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In an interview, Gregoire said Washington might be able to get by with little or no tax increase if enough federal money comes through to plug this year's budget hole.

"That's still an open question to me." Gregoire said.

Lawmakers expect to receive $500 million to $1 billion from the federal government, much of it in the form of higher Medicaid reimbursements. State leaders have complained for years that the federal government reimburses Washington for Medicaid at a lower rate than states such as Florida and New York.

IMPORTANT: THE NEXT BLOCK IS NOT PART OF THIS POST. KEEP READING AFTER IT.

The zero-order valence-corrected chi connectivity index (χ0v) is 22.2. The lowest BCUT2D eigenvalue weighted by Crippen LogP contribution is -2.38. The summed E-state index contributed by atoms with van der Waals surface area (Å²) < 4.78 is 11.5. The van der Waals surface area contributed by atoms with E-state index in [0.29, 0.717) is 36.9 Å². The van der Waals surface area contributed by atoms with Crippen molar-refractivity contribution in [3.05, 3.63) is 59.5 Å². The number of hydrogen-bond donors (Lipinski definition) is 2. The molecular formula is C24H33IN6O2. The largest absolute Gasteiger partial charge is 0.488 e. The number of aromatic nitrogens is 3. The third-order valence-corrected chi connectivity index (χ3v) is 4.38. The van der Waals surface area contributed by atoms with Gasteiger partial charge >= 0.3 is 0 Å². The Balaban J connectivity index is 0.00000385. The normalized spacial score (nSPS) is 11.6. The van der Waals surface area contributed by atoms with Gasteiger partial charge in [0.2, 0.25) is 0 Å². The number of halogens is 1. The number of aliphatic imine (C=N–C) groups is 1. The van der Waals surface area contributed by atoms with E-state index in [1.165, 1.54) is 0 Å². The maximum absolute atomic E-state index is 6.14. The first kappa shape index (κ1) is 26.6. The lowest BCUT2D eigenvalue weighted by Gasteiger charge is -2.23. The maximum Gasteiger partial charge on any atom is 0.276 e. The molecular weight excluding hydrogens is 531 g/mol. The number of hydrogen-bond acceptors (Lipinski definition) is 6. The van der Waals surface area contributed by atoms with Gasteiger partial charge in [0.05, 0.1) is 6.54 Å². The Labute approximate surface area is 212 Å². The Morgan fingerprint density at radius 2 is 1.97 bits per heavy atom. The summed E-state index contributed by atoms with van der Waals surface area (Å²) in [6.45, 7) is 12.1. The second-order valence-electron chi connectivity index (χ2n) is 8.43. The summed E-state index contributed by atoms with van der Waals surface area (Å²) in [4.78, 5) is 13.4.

Congress last year approved similar help that allowed the Legislature to plug an estimated two-year, $9 billion budget gap largely without tax increases.

"I would put that in the category of manna from heaven," said Rep. Ross Hunter, D-Medina, who chairs the House Finance Committee. "If you have got a billion dollars from the feds, I think you are in a different problem space."

Of course, any one-time federal money would leave the state facing the same long-term budget problem after the cash runs out.

Backlash fears

A coalition of union, education, environmental and other groups is urging the Legislature to consider tax increases to avoid deep cuts to services that they say would be destructive in the long run.